Therefore, you need to approach corner exit slightly differently on F1 22. You can turn Traction Control up to Full in the Assists Settings, but this can really bog the car down out of corners and reduce lap time.
Here’s some pointers for players using Medium or No Traction Control:
- Aim to get the car rotated into a corner as quickly and sharply as possible without losing control. The Off Throttle Differential is the crucial setting for this – reducing it increases car rotation while turning into a corner.
- For prolonged corners, gently (not fully) and progressively ease onto the throttle while accelerating out the corner, until the car is fully out the corner and pointing straight.
- Also try short-shifting through the gears (quickly shift up gears sooner than the game would do for you if on Automatic gears) when coming out of slow corners, to control traction better and reduce wheel-spin.
- Never apply excessive throttle while the car is still twisted and in the middle of, or turning through, a corner.
- Only go full throttle once the car is fully pointing straight out of a corner.
- If you’re trying to be gentle and progressive with throttle input, and are still struggling losing control of the car out of corners, then increase the Throttle Linearity from the Controller Calibration setting in small increments, as covered in the section above.
See the video below for some more great tips on driving without Traction Control, and for controlling traction out of corners in general on F1 22.
What If I’m Still Having Problems Controlling The Car?
If all else fails, and you are still struggling with losing the car using Medium or no Traction Control, you’ll have to switch back to full TC on the Assists menu.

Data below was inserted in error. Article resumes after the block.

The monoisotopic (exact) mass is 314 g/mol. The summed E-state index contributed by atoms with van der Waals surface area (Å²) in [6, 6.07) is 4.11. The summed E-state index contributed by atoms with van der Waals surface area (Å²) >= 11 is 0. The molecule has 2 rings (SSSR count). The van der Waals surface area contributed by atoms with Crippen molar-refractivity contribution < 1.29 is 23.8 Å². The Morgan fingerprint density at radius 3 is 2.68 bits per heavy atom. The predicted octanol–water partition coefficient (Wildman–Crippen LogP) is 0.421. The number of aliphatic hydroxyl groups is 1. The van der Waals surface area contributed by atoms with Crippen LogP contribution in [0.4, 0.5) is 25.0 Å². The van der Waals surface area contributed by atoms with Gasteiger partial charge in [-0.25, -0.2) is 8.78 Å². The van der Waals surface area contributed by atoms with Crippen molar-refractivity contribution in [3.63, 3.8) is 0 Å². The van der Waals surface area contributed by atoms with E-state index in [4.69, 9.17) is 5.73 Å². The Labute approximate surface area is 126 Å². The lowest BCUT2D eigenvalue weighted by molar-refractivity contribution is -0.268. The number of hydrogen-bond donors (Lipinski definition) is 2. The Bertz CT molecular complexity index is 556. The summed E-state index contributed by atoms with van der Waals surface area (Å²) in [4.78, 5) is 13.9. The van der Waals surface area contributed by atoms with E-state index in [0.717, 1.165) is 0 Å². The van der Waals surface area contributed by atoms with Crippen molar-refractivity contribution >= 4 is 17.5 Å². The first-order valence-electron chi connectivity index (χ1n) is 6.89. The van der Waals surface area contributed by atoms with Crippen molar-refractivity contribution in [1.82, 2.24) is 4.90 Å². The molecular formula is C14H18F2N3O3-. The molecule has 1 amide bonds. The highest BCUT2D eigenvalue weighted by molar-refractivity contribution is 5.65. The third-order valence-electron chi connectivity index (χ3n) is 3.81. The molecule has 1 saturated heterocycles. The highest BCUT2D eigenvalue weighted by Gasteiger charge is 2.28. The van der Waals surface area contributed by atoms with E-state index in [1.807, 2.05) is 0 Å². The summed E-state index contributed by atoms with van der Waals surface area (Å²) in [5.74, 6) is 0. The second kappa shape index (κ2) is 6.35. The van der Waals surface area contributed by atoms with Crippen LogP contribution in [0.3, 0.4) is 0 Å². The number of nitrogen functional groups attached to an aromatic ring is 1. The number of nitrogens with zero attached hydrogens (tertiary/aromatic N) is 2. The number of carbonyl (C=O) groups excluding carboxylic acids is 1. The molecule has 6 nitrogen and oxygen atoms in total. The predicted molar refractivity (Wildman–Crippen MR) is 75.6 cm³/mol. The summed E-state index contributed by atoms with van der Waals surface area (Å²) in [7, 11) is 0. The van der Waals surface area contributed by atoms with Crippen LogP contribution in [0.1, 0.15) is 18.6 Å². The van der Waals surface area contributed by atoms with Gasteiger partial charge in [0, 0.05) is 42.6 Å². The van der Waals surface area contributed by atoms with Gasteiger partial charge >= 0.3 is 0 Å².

Just checking out some sim racing YouTube channels and forums, it seems quite a lot of players that were previously fine using Medium or no TC are having to do this on F1 22, as traction is proving very hard to control on this year’s game versus previous years.
If you’re initially faster and more consistent using Full TC, go for this, and then perhaps switch back to Medium/Off once you’re more comfortable with the new game physics. For sure, the bog-down effect out of corners on Full TC can feel horrible sometimes, but it’s easier to drive consistently, so you’ll also be at an advantage in online races over other players who keep spinning when using Medium or no TC.
Another option is to also switch from a pad to a racing wheel and pedals, which will give you much greater control over steering and throttle inputs.
For sure a racing wheel is a large investment, and requires some practice to get used to, but can deliver greater control and speed versus using a pad, once you’ve put the work in to learn it.
You can find a full list of racing wheels compatible with the F1 22 game here.
Related Articles on F1 Racing Games
Here’s some more articles we’ve posted on F1 22, plus F1 gaming in general:
- F1 22 vs F1 2021 games (is it even worth getting F1 22?)
- Reducing online lag on F1 Games (F1 2021/F1 22)
- Track changes guide F1 22 (Spain, Australia, Abu Dhabi)
- Best online lobby/race settings F1 2021/F1 22
- Annoying things about the AI on F1 22
- Fixing understeer or slow pace after 1.06/1.07 patches
- Finding the best AI level for F1 22 (post 1.08 update guide)